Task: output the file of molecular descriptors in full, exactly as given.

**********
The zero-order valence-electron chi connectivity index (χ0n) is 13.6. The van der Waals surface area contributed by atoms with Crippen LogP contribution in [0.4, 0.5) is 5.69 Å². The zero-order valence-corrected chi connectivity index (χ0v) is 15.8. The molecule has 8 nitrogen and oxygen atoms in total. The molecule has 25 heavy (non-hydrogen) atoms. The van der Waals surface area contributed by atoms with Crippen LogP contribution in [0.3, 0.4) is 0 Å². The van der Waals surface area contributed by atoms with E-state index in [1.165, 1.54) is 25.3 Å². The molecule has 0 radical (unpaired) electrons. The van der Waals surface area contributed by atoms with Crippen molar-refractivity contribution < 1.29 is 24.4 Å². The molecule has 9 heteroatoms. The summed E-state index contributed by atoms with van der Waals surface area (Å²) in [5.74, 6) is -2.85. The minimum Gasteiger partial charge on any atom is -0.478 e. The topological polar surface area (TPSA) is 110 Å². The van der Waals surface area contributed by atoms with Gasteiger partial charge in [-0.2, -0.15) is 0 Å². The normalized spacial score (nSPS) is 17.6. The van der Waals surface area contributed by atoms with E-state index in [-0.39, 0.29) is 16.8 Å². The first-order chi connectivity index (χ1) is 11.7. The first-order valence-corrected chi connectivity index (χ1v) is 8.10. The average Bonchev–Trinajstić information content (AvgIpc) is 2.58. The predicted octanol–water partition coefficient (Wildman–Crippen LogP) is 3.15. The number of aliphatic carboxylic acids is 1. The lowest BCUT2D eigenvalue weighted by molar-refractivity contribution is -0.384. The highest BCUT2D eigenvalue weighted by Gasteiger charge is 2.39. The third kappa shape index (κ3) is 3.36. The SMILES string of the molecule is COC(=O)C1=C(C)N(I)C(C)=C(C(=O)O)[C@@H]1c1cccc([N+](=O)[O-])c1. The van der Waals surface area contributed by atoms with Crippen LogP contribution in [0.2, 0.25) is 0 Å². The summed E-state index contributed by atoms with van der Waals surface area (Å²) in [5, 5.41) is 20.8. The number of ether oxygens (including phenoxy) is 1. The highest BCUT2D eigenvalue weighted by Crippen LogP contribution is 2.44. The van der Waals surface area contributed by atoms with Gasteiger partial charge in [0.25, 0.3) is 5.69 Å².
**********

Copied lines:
The zero-order valence-electron chi connectivity index (χ0n) is 13.6. The van der Waals surface area contributed by atoms with Crippen LogP contribution in [0.4, 0.5) is 5.69 Å². The zero-order valence-corrected chi connectivity index (χ0v) is 15.8. The molecule has 8 nitrogen and oxygen atoms in total. The molecule has 25 heavy (non-hydrogen) atoms. The van der Waals surface area contributed by atoms with Crippen LogP contribution in [0.3, 0.4) is 0 Å². The van der Waals surface area contributed by atoms with E-state index in [1.165, 1.54) is 25.3 Å². The molecule has 0 radical (unpaired) electrons. The van der Waals surface area contributed by atoms with Crippen molar-refractivity contribution < 1.29 is 24.4 Å². The molecule has 9 heteroatoms. The summed E-state index contributed by atoms with van der Waals surface area (Å²) in [5.74, 6) is -2.85. The minimum Gasteiger partial charge on any atom is -0.478 e. The topological polar surface area (TPSA) is 110 Å². The van der Waals surface area contributed by atoms with Gasteiger partial charge in [-0.2, -0.15) is 0 Å². The normalized spacial score (nSPS) is 17.6. The van der Waals surface area contributed by atoms with E-state index in [-0.39, 0.29) is 16.8 Å². The first-order chi connectivity index (χ1) is 11.7. The first-order valence-corrected chi connectivity index (χ1v) is 8.10. The average Bonchev–Trinajstić information content (AvgIpc) is 2.58. The predicted octanol–water partition coefficient (Wildman–Crippen LogP) is 3.15. The number of aliphatic carboxylic acids is 1. The lowest BCUT2D eigenvalue weighted by molar-refractivity contribution is -0.384. The highest BCUT2D eigenvalue weighted by Gasteiger charge is 2.39. The third kappa shape index (κ3) is 3.36. The SMILES string of the molecule is COC(=O)C1=C(C)N(I)C(C)=C(C(=O)O)[C@@H]1c1cccc([N+](=O)[O-])c1. The van der Waals surface area contributed by atoms with Crippen LogP contribution in [0.2, 0.25) is 0 Å². The summed E-state index contributed by atoms with van der Waals surface area (Å²) in [5, 5.41) is 20.8. The number of ether oxygens (including phenoxy) is 1. The highest BCUT2D eigenvalue weighted by Crippen LogP contribution is 2.44. The van der Waals surface area contributed by atoms with Gasteiger partial charge in [0.25, 0.3) is 5.69 Å².